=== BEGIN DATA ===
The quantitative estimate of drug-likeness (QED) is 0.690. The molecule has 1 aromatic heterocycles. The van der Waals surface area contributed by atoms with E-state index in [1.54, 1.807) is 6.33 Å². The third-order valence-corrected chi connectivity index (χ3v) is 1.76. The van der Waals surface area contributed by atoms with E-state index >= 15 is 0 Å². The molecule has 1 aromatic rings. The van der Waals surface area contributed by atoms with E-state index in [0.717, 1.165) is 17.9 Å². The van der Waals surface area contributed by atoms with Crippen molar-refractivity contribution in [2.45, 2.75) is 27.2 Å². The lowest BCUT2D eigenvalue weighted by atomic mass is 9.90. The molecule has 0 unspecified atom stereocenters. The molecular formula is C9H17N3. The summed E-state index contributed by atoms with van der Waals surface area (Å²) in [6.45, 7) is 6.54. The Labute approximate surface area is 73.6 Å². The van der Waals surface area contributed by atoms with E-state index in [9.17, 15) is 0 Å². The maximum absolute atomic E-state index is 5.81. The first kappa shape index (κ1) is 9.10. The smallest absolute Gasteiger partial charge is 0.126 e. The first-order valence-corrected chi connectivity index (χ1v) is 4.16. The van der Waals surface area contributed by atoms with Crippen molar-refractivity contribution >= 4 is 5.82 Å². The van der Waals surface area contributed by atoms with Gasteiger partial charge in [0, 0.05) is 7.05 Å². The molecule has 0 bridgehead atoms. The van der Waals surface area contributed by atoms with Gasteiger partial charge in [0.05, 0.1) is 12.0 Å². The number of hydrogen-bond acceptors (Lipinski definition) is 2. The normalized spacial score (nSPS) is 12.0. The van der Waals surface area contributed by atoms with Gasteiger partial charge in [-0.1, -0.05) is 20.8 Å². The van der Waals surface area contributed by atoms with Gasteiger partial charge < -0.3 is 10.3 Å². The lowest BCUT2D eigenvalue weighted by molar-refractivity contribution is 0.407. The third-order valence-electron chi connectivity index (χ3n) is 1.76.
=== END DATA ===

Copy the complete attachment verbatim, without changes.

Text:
The quantitative estimate of drug-likeness (QED) is 0.690. The molecule has 1 aromatic heterocycles. The van der Waals surface area contributed by atoms with E-state index in [1.54, 1.807) is 6.33 Å². The third-order valence-corrected chi connectivity index (χ3v) is 1.76. The van der Waals surface area contributed by atoms with E-state index >= 15 is 0 Å². The molecule has 1 aromatic rings. The van der Waals surface area contributed by atoms with E-state index in [0.717, 1.165) is 17.9 Å². The van der Waals surface area contributed by atoms with Crippen molar-refractivity contribution in [2.45, 2.75) is 27.2 Å². The lowest BCUT2D eigenvalue weighted by atomic mass is 9.90. The molecule has 0 unspecified atom stereocenters. The molecular formula is C9H17N3. The summed E-state index contributed by atoms with van der Waals surface area (Å²) in [6.45, 7) is 6.54. The Labute approximate surface area is 73.6 Å². The van der Waals surface area contributed by atoms with E-state index in [9.17, 15) is 0 Å². The maximum absolute atomic E-state index is 5.81. The first kappa shape index (κ1) is 9.10. The smallest absolute Gasteiger partial charge is 0.126 e. The first-order valence-corrected chi connectivity index (χ1v) is 4.16. The van der Waals surface area contributed by atoms with Crippen molar-refractivity contribution >= 4 is 5.82 Å². The van der Waals surface area contributed by atoms with Gasteiger partial charge in [0, 0.05) is 7.05 Å². The molecule has 0 bridgehead atoms. The van der Waals surface area contributed by atoms with Gasteiger partial charge in [0.05, 0.1) is 12.0 Å². The number of hydrogen-bond acceptors (Lipinski definition) is 2. The normalized spacial score (nSPS) is 12.0. The van der Waals surface area contributed by atoms with Gasteiger partial charge in [-0.1, -0.05) is 20.8 Å². The van der Waals surface area contributed by atoms with Gasteiger partial charge < -0.3 is 10.3 Å². The lowest BCUT2D eigenvalue weighted by molar-refractivity contribution is 0.407. The third-order valence-electron chi connectivity index (χ3n) is 1.76.